At St Joseph’s, we believe that the social, emotional mental health of all of our pupils is of the utmost importance and is central to all that we do. We want all of our children to be resilient and mentally healthy so that they are happy and content and can succeed and reach their full potential. We recognise that all our children need a solid foundation of positive mental health to benefit fully from all of the opportunities available to them.
We support all of our children with their mental health and wellbeing in a number of ways, providing tailored support for individual children, small groups, whole classes and families. Every class has a ‘Worry Monster’ which they are encouraged to note down any concerns that they have to and emotion fans and emotion monsters can be used by children throughout the day to express how they are feeling. Daily wellbeing check-ins are completed and acted upon as well as surveys throughout the year such as the ‘My Health, My School’ survey and key stage questionnaires. The results are analysed and actioned, with the impact of these actions evidenced.
Further Wellbeing Support
How are you feeling?
It’s okay to not feel okay. Your feelings are never wrong. Below are some resources that might help if you are feeling a little worried or unhappy. It’s important to talk about how you are feeling and be kind to yourself. You could talk to an adult you trust at home or your class teacher.
Below are a menu of activity calendars which include fun activities as well as some that may support you to manage and express how you are feeling and to develop an awareness of how others may be feeling too.Virtues Calendar This gives 31 different activities that encourage creativity, gratitude, empathy, resilience and curiosity. Wellbeing Activity Calendar This helps the whole family to take 5 minutes a day to participate in an activity together that will boost well-being and look after your mental health. 360 Positive Activities This thought provoking activity helps you to identify features in yourself and others that help build resilience. 100 Fun Indoor Activities Checklist – PRINTABLE A list of activities that you can complete as a family at home.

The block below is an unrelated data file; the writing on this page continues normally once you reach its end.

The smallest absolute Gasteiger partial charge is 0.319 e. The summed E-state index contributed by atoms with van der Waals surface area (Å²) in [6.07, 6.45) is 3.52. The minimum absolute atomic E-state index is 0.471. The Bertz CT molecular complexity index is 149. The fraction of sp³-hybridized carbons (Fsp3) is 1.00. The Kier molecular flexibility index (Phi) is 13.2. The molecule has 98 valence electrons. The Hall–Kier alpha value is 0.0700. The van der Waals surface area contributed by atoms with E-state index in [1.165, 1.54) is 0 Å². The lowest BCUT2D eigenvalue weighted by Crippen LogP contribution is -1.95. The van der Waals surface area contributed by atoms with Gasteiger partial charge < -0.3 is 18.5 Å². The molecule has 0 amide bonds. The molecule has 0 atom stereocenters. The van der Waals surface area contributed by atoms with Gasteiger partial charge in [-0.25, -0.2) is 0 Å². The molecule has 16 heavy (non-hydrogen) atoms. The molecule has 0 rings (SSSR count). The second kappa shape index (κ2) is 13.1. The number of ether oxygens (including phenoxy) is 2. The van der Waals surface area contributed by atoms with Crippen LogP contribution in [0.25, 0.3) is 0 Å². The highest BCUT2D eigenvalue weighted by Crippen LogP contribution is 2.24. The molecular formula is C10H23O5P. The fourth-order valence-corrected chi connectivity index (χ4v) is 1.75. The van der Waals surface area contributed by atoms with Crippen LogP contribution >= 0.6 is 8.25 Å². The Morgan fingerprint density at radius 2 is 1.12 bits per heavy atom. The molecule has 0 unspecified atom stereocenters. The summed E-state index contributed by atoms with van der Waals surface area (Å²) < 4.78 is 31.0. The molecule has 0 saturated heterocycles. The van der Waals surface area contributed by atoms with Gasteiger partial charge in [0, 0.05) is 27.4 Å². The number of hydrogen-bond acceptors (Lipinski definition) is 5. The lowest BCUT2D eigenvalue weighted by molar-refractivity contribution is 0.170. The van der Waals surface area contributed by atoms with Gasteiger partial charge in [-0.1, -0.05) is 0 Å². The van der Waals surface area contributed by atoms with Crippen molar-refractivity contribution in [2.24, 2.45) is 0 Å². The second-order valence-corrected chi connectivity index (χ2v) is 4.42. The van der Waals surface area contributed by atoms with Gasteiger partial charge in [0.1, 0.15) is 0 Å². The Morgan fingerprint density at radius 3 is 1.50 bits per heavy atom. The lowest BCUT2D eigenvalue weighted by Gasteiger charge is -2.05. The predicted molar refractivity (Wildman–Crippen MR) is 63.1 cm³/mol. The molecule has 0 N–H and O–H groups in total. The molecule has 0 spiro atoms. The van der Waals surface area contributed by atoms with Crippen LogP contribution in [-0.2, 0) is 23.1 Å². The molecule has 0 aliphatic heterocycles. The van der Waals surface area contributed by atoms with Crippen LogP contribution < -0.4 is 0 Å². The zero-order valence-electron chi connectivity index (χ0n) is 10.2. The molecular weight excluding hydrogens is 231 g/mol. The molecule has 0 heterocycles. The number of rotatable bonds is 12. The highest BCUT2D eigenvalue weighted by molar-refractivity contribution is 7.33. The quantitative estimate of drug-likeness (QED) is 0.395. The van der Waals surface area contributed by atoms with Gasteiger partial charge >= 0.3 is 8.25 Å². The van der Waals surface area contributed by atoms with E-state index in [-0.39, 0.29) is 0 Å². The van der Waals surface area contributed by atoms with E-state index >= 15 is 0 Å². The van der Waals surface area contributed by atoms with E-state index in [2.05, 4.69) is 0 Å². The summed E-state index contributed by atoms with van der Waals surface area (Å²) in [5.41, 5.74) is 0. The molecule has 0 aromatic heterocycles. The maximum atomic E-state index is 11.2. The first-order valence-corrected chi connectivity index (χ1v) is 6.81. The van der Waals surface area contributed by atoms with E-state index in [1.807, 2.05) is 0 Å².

Building resilience through adversity!
Here is the good news: Resilience skills can be learned.
Building resilience — the ability to adapt well to pandemics, changes in routine, adversity, trauma, tragedy, threats or even significant sources of stress — can help our children manage stress and feelings of anxiety and uncertainty. However, being resilient does not mean that children won’t experience difficulty or distress. Emotional pain and sadness are common when we have suffered major trauma or personal loss, or even when we hear of someone else’s loss or trauma.
What do you need to be resilient?
To be resilient you need to experience 8 of 10 emotions on a regular basis:
These don’t always find you. You have to be pro active in seeking them out!
Take time to think. Do you feel these emotions regularly? Why not? What can you do (more of) to feel these? What do you need to stop doing to feel these?
Not sure if you’re resilient? Click here to take a free quiz!
We are proud to have been awarded the MindMate Friendly Accreditation in February 2024.
Grief and Loss Support
If you are experiencing grief or loss and would like some support, please see the posters below from NHS Grief and Loss Support Service in West Yorkshire and Harrogate.Grief and Loss Support